â€‹The Constitutionality of IMR
Thursday, February 18, 2016 | 732 | 0 | 0 min read
On October 28, 2015, the California Court of Appeal, First District, ruled in Francis Stevens v. WCAB (Outspoken Enterprises), 241 Cal. App. 4th 1074 (1st Dist. 2015) that California’s Independent Medical Review (IMR) procedure is constitutional. In its decision, the court concluded that the California legislature has plenary power over the workers’ compensation system. In addition, the Court concluded that California’s scheme for evaluating treatment requests is fundamentally fair and affords workers sufficient opportunity to present evidence and be heard. On November 12, 2015, the First District denied Steven’s Petition for Rehearing. On Friday, December 4, 2015, the applicants' attorney filed a petition for review with the California Supreme Court. Whether the California Supreme Court will accept the case for review remains unknown. In the absence of review by the California Supreme Court or a contrary ruling by a different Appellate District in another case, however, the Stevens decision must be followed by workers’ compensation judges in California. For the time being, IMR remains the process by which timely UR denials are reviewed.
The facts of the case are as follows: Stevens, a former magazine editor who uses a wheelchair, requested approval through her primary care physician for an in-home health aide. The aide was to assist with bathing and dressing, moving about her home, preparing meals, and picking up medications from the pharmacy. The request was submitted to utilization review, which denied the request. The applicant then appealed to IMR. IMR upheld the appeal, noting that while the Medical Treatment Utilization Schedule (MTUS) recommends home health aides for patients that are homebound on a part-time or intermittent basis, “medical treatment” does not include homemaker services like shopping, cleaning, laundry, assistance with bathing, and using the bathroom when this is the only care needed. Because no “medical care” was required by Stevens from the in-home health aide, IMR found that the aide was not appropriate under the MTUS for the “homemaker services.”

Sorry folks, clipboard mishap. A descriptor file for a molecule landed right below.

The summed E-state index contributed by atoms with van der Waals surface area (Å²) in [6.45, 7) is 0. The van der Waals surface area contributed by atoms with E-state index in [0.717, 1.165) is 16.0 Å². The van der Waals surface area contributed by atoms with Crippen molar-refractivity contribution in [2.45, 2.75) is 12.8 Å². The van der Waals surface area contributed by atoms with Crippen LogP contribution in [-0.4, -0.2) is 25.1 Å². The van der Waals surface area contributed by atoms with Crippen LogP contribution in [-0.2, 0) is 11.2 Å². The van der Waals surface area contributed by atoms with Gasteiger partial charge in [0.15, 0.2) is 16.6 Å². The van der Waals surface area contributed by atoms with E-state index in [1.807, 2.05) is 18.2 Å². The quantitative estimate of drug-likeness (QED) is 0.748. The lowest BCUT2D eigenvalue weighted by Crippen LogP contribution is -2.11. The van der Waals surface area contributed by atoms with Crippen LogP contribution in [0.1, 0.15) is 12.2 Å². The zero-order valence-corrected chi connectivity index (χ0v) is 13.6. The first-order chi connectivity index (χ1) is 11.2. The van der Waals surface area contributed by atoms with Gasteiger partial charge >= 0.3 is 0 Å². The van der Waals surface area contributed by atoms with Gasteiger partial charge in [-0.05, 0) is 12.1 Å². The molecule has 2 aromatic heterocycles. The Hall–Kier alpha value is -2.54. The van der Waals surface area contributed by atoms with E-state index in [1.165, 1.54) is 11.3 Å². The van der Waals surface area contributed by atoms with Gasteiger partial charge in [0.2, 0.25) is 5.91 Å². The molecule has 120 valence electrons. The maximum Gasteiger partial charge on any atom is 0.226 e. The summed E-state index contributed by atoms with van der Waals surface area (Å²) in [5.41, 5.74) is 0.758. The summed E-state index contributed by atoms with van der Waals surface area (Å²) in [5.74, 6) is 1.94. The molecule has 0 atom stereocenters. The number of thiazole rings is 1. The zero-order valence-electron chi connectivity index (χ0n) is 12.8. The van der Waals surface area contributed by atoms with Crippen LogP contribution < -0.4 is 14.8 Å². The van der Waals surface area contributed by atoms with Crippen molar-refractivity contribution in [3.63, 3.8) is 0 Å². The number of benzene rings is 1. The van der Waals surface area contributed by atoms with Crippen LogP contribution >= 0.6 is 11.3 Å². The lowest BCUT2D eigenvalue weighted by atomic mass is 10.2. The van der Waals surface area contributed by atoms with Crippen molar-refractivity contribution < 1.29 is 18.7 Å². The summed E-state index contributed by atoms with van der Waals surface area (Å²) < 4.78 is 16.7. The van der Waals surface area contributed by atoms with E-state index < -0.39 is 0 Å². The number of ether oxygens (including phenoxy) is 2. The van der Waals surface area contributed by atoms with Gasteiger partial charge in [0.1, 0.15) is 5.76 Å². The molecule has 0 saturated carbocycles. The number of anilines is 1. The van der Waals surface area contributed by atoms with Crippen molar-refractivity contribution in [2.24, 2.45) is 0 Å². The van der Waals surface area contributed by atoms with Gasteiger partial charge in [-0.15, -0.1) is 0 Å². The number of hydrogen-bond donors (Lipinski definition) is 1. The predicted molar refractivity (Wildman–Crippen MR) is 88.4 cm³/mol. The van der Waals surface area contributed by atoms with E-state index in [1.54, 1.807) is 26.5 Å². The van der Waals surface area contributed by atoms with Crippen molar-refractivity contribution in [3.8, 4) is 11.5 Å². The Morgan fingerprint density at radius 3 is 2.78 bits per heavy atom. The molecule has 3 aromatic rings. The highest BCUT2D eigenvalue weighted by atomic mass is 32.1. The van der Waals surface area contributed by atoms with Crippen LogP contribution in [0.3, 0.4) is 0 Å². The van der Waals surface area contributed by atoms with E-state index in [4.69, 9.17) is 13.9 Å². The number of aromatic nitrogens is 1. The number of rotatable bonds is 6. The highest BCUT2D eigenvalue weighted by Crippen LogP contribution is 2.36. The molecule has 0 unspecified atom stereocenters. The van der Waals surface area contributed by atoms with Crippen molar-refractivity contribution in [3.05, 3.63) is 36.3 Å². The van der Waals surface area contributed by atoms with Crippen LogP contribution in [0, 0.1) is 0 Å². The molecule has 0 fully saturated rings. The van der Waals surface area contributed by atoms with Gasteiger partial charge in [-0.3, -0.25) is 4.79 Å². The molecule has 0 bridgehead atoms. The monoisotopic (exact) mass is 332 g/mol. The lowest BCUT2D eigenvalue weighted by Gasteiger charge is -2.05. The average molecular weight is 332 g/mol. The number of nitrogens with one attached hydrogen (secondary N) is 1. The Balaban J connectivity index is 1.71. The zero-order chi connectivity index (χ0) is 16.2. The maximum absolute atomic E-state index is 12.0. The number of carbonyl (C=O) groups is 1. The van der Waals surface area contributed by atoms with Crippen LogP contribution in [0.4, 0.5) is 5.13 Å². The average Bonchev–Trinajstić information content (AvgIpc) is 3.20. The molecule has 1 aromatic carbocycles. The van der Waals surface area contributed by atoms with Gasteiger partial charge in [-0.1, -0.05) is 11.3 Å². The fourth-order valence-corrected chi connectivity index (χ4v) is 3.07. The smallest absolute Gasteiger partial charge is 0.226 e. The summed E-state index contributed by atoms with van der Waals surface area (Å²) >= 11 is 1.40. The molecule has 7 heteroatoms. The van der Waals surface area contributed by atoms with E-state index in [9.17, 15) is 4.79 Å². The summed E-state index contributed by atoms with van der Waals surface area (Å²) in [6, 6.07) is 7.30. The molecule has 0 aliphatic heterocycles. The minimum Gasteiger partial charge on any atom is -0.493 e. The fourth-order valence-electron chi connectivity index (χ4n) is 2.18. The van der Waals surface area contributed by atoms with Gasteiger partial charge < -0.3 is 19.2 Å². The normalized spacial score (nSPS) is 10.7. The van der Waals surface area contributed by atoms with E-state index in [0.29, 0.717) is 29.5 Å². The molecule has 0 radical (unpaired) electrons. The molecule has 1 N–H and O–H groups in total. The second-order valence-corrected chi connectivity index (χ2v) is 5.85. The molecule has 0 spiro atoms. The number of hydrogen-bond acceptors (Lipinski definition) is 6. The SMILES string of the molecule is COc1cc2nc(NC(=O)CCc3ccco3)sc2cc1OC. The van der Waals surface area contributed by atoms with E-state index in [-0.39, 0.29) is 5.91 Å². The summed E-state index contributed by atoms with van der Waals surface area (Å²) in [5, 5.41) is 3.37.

The WCAB held that it was powerless to review IMR’s determination that “Medical treatment does not include ... personal care given by home health aides ... when this is the only care needed.” Upon review, the Court noted that the Workers’ Compensation Appeals Board (“WCAB”) is empowered to consider whether a request for treatment was denied without authority or was based upon a plainly erroneous fact that is not a matter of expert opinion. [See Labor Code § 4610.6 (h)(1) & (h)(5).]
Insight into the Court’s thinking can be found in the examples provided in the Stevens decision. With regard to IMR acting without authority, the Court noted that a denial of a particular treatment because the treatment was not permitted by the MTUS was reviewable to see if the treatment was in fact permitted.
According to the Court, if an IMR decision incorrectly finds that treatment is prohibited by the MTUS, such a decision is made without authority. That decision is then subject to review by the WCAB. In the Stevens case, because the WCAB had not addressed this issue, the Court remanded the case to the WCAB to review whether home health services are authorized by the MTUS where the care only involves bathing, dressing, and using the bathroom.